Extremist violence and corruption are key problems facing Indonesia's new President Susilo Bambang Yudhoyono -- but so, it seems, are women's belly buttons.
For the second time in as many weeks, the president has spoken out against exposed navels, urging women in the world's largest Muslim-populated country to cover up.
"Indonesian women, who are known for their courtesy, should refrain from exposing their midriffs or belly buttons, which now seems to be taken for granted," Yudhoyono said at a function to mark Indonesia's women's day Wednesday.
"There are many ways to express beauty, as part of aesthetics, and to express freedom but not by showing things that lead to pornography," he said.
Yudhoyono said the state could not dictate how people should dress but citizens were expected to respect the country's moral values and courtesy.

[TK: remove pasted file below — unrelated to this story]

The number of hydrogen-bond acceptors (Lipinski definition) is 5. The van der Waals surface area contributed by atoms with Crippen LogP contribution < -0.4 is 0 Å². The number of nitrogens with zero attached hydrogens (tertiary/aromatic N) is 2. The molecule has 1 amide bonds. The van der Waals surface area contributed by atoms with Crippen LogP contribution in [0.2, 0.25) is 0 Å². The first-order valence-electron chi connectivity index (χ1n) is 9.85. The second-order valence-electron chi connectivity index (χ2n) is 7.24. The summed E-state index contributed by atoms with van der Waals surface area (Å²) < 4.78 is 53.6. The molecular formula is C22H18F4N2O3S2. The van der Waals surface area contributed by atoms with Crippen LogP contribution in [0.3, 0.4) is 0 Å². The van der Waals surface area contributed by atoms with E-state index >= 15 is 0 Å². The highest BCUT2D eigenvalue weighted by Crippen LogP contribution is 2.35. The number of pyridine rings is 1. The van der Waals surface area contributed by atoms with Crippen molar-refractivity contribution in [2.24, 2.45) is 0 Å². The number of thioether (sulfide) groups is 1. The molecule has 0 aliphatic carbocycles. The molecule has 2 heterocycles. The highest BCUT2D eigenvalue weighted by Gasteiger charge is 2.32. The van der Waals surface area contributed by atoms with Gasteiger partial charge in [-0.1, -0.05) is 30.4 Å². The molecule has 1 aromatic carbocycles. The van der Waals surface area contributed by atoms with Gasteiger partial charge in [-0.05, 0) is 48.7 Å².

Last week a cabinet minister quoted Yudhoyono as saying that he felt "disturbed and uneasy" to see television shows in which women exposed their navels.
Indonesian television is increasingly liberal in its programming. Kissing, formerly taboo, and skimpily dressed women are now common features in local soap operas, while pirated Western videos offer even racier viewing.
Meanwhile, the new president's performance rating has dipped among many Indonesians, but a big majority still have confidence in the urbane former general, a survey showed yesterday.
A nationwide poll by the respected Indonesia Survey Institute found 66.4 percent of 1,200 respondents were satisfied with Yudhoyono's performance since he was sworn in on Oct. 20, compared with 79.7 percent soon after he took office.
The latest poll was conducted from December 7 to 8.
Nearly 86 percent of respondents believed Yudhoyono had a workable plan to deal with Indonesia's many problems, while more than 83 percent said he was a firm leader, something craved by many Indonesians after six years of weak and ineffective civilian rule.